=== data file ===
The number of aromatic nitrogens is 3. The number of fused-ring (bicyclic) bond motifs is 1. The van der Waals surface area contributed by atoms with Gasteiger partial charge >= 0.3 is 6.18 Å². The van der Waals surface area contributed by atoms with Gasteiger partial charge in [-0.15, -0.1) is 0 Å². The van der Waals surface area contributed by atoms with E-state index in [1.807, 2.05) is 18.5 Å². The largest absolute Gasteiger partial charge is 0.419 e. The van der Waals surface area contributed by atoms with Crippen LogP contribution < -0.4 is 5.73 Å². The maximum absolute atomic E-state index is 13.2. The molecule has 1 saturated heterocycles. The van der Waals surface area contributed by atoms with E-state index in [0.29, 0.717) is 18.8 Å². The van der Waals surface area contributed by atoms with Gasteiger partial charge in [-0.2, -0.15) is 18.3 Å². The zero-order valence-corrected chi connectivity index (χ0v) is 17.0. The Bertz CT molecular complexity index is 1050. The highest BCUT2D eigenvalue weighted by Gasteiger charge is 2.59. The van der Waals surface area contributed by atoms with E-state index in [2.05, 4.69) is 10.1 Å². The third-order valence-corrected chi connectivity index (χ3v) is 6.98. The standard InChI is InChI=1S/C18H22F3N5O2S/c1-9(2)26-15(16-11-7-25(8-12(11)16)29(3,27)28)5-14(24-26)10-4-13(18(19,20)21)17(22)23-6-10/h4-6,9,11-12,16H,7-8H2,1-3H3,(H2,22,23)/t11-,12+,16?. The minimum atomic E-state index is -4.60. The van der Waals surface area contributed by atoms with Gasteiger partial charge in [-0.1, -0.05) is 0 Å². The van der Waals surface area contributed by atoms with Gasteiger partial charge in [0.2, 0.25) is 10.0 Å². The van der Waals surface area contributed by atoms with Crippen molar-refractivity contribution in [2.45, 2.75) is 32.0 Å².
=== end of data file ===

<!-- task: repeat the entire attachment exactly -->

The number of aromatic nitrogens is 3. The number of fused-ring (bicyclic) bond motifs is 1. The van der Waals surface area contributed by atoms with Gasteiger partial charge >= 0.3 is 6.18 Å². The van der Waals surface area contributed by atoms with Gasteiger partial charge in [-0.15, -0.1) is 0 Å². The van der Waals surface area contributed by atoms with E-state index in [1.807, 2.05) is 18.5 Å². The largest absolute Gasteiger partial charge is 0.419 e. The van der Waals surface area contributed by atoms with Crippen LogP contribution < -0.4 is 5.73 Å². The maximum absolute atomic E-state index is 13.2. The molecule has 1 saturated heterocycles. The van der Waals surface area contributed by atoms with E-state index in [0.29, 0.717) is 18.8 Å². The van der Waals surface area contributed by atoms with Gasteiger partial charge in [-0.2, -0.15) is 18.3 Å². The zero-order valence-corrected chi connectivity index (χ0v) is 17.0. The Bertz CT molecular complexity index is 1050. The highest BCUT2D eigenvalue weighted by Gasteiger charge is 2.59. The van der Waals surface area contributed by atoms with E-state index in [2.05, 4.69) is 10.1 Å². The third-order valence-corrected chi connectivity index (χ3v) is 6.98. The standard InChI is InChI=1S/C18H22F3N5O2S/c1-9(2)26-15(16-11-7-25(8-12(11)16)29(3,27)28)5-14(24-26)10-4-13(18(19,20)21)17(22)23-6-10/h4-6,9,11-12,16H,7-8H2,1-3H3,(H2,22,23)/t11-,12+,16?. The minimum atomic E-state index is -4.60. The van der Waals surface area contributed by atoms with Gasteiger partial charge in [-0.1, -0.05) is 0 Å². The van der Waals surface area contributed by atoms with Gasteiger partial charge in [0.2, 0.25) is 10.0 Å². The van der Waals surface area contributed by atoms with Crippen molar-refractivity contribution in [2.45, 2.75) is 32.0 Å².